It may be impossible to evaluate and reach a decision on a strategic arms limitation agreement in a purely objective atmosphere, free from the slightest hint of emotionalism, and stripped of political considerations.

However, there are certain arguments that have been made that tend to evaporate under cursory examination and that are not worthy of the task before the U.S. Senate. It is my purpose here to state what I believe should be the foundational tone of the deliberations.

Withe the signing of the treaty imminent, I first hope the prevailing mood will be one of objective, independent judgment - not prejudgment - and that the climate for the discussions will be nonpartisan. I consider this decision on SALT II to be as momentous and potentially vital as any in my three decades in Congress.

Because I consider the stakes so high, I am concerned that the peripheral and extraneous issues may come to overshadow the meritorious arguments for or against the treaty and could distract senators from a studied process of decision-making. I do not deny that much of the discussion is healthy, or that it will contribute to a national understanding and awareness of SALT II. However, our ultimate purpose must be kept in focus at all times.

Recently, the president of the United States told a group of assembled reporters that our peace-loving nation would be seen as a "warmonger" if the U.S. Senate rejected the proposed SALT agreement. In my opinion, such an argument is not a creditable one, and it neither pricks the conscience nor challenges the intellect. It serves merely to cast a cloud over the preamble of our deliberations.

While no one should worry about this false imagery, neither should the present debate be pervaded by chauvinistic and hard-nosed assertions of "must" amendments, reservations or understandings. By doing so, we stand in danger of placing ourselves in concrete positions before our eyes have even fallen on the actual treaty text.

The fact is that the treaty has taken three administrations and seven years to negotiate. After it is signed and submitted to the U.S. Senate, the Foreign Relations Committee will begin hearings the second week in July. Thereafter, the Armed Services Committee will hold hearings and the Select Committee on Intelligence will also examine aspects of the treaty. The documents deserve the opportunity of careful scrutiny by these committees, free from premature discussions of possible changes while the signatures are still drying.

Perhaps some of the concerns that have been expressed may diminish as the final text is made available. In addition, other problems may be satisfactorily resolved during the committee hearings. Put simply, there is no need to rush to judgment when there is ample time to proceed in a serious and deliberate manner. It could well be that, after careful consideration, the Senate may deem it necessary to make changes in the treaty or in the resolution of ratification. I may or may not eventually favor such an action, but that kind of decision, which could carry far-reaching consequences, should be made only after the most thoughtful scrutiny and analysis.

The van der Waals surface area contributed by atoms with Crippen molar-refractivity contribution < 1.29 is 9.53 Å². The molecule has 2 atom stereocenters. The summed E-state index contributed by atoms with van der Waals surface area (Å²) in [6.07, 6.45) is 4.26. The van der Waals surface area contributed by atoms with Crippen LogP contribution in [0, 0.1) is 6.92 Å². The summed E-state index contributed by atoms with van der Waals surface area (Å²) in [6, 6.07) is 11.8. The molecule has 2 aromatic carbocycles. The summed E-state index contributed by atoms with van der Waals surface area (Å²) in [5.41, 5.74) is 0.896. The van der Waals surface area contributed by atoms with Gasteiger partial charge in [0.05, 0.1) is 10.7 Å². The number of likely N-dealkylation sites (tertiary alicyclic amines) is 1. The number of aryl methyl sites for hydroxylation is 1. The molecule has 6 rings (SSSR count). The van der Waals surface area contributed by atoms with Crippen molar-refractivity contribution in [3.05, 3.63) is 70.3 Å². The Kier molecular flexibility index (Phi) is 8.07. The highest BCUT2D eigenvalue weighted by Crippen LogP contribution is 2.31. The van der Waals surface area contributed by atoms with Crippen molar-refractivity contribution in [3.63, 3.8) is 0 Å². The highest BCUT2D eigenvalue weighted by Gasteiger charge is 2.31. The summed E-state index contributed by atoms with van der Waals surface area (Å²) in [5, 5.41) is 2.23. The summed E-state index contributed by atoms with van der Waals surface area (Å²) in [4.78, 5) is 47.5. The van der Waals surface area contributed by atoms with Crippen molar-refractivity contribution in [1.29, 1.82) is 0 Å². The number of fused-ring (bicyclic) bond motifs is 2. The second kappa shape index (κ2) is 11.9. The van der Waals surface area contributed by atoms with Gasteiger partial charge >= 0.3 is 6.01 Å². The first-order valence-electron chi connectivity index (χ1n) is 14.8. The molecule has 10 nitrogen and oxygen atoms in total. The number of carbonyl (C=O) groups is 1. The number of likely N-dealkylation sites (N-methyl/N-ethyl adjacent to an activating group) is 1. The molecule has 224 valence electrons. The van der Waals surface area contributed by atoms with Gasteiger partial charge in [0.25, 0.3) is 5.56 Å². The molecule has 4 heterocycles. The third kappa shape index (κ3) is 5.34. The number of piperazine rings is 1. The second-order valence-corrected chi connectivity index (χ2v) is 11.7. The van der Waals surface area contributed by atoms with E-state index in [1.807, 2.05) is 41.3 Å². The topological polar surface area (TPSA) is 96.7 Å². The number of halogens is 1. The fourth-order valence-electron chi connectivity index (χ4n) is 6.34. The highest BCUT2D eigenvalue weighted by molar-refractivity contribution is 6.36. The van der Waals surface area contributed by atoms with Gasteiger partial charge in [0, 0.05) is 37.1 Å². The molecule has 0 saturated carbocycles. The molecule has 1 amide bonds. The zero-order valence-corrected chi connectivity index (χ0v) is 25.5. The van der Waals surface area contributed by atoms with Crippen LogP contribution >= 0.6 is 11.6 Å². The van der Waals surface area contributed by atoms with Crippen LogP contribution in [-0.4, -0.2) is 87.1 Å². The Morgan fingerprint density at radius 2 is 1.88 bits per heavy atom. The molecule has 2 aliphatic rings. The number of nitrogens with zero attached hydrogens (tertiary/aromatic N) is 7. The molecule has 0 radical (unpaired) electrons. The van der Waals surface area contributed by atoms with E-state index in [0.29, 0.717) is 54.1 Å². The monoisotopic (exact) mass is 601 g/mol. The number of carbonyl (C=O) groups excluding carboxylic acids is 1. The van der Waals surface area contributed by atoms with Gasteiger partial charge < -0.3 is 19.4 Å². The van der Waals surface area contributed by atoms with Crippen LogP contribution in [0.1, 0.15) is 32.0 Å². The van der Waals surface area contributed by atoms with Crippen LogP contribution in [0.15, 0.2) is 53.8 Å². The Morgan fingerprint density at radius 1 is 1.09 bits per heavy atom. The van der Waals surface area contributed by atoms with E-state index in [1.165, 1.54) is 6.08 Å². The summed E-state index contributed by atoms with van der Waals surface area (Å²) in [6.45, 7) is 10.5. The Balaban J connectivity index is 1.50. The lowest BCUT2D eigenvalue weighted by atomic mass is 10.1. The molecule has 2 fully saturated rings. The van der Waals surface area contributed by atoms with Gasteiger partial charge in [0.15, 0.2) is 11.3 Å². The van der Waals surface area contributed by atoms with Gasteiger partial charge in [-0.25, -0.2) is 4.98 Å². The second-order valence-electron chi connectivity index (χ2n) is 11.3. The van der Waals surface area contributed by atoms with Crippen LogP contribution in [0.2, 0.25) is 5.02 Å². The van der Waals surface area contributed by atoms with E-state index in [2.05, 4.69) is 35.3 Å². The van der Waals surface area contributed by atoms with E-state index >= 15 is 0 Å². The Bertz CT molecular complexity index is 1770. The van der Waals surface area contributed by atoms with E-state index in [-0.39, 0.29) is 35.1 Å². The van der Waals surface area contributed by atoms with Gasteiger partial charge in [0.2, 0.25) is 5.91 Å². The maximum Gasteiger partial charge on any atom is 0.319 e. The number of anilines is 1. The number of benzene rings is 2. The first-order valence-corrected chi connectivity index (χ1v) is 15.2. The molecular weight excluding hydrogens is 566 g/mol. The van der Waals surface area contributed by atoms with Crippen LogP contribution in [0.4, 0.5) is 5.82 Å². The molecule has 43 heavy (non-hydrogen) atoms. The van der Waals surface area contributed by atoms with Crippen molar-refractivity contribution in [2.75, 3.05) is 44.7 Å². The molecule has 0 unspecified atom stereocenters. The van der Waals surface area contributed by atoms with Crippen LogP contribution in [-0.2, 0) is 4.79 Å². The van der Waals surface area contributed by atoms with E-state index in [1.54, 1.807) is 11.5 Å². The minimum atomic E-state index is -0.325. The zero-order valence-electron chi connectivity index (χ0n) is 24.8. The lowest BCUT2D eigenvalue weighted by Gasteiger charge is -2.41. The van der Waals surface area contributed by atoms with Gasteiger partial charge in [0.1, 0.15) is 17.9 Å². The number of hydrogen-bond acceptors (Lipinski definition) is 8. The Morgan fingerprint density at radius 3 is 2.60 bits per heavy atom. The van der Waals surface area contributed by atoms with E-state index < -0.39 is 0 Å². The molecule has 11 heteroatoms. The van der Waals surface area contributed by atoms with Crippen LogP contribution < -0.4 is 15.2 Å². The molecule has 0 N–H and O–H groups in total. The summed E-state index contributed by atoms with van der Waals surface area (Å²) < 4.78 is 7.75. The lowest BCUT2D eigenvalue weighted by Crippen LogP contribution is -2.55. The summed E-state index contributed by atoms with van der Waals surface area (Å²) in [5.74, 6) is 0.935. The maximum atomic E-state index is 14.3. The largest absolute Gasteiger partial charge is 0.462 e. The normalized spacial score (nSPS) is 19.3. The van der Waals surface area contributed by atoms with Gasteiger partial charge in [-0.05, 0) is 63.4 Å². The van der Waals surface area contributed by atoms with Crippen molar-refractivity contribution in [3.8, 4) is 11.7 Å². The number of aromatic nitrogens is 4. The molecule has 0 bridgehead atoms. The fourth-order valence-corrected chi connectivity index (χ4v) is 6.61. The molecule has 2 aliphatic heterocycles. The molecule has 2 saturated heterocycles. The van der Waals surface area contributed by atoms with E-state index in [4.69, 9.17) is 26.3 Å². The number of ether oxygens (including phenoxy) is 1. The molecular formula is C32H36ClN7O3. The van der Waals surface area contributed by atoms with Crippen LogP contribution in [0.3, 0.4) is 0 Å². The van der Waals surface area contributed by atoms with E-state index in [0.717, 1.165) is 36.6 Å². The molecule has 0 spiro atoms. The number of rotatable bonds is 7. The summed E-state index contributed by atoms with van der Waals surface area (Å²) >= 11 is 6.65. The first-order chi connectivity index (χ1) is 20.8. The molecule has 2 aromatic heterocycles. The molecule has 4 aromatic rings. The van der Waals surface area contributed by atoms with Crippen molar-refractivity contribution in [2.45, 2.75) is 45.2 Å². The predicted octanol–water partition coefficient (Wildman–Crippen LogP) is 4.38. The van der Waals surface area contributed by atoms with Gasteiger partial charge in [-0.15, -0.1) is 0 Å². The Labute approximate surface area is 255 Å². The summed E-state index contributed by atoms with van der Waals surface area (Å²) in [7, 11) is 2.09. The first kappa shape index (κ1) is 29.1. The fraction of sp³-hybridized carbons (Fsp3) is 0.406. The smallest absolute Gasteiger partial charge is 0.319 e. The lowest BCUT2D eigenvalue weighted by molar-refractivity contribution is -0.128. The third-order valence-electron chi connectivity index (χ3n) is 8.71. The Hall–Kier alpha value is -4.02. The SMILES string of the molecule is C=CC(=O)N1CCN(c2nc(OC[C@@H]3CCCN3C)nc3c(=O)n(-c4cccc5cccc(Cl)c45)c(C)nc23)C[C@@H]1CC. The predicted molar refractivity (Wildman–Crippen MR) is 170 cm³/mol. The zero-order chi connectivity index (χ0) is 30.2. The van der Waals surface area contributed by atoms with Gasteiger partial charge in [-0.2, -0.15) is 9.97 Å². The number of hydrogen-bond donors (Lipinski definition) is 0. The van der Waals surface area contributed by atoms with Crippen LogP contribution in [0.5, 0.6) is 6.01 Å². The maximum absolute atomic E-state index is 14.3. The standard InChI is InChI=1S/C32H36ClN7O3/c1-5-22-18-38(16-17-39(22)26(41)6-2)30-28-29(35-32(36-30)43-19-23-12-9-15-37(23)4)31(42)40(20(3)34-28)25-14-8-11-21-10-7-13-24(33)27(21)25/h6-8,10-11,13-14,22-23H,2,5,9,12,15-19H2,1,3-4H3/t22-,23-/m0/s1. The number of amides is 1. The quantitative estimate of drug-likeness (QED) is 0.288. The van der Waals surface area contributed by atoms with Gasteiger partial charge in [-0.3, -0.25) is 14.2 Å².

There has also been the suggestion that the U.S. Senate, if it rejects the treaty, will have pulled the trigger on an arms race between the United States and the Soviet Union. In my opinion, the Senate is well aware of the dangers of a renewed arms build-up, but any decision must be made against the backdrop of reality.

It may be in the interest of the United States to approve the SALT II agreement; or, the compelling national interest may dictate that we reject the treaty. At this moment, I have taken no position on SALT II, nor do I expect to do so in the immediate future.

At present, I consider my education to be still in the relatively early stages on this vastly complicated issue. This is true even though I have had briefings pro and con on the subject for weeks, both from administration officials and civilian experts on strategic arms. I know that a number of other senators have also been meeting on and studying these issues.

When I do decide, my judgment will be centered on this basic evaluation: Will the United States be better off with this treaty than without it? In seeking the answer to that question, I am confronted with at least two other queries:

First, what will be the net effect of the treaty on the strategic balance and the United States' national security?

Second, can the agreement be adequately verified, not only to may satisfaction, but also to that of experts in this field?

Finally, I would hope that any decision on SALT II would be free from partisan politics. This is one of the most important reasons for the U.S. Senate moving ahead to complete, if possible, its consideration of the treaty this year. The matter of a SALT treaty is too vital to the national interests for it to become entangled in presidential politics, by any candidate of any party - including my own.

The president believes the administration has an agreement that is sound and merits the confidence of the U.S. Senate and the American people. It will be the Senate's responsibility to determine whether, in its judgment, that is the case.

In my own mind, I am convinced that the American people want the U.S. Senate to ratify a sound SALT agreement. They want to feel that the potential for nuclear destruction has been diminished, and that our world is a more secure and safer place.

At the same time, though, I have no doubt that the people of our nation would not want the U.S. Senate to give its endorsement to a treaty that was contrary to the best interests of the United States.

The people want a good treaty. CAPTION: Illustration, no caption, by Francis Brennan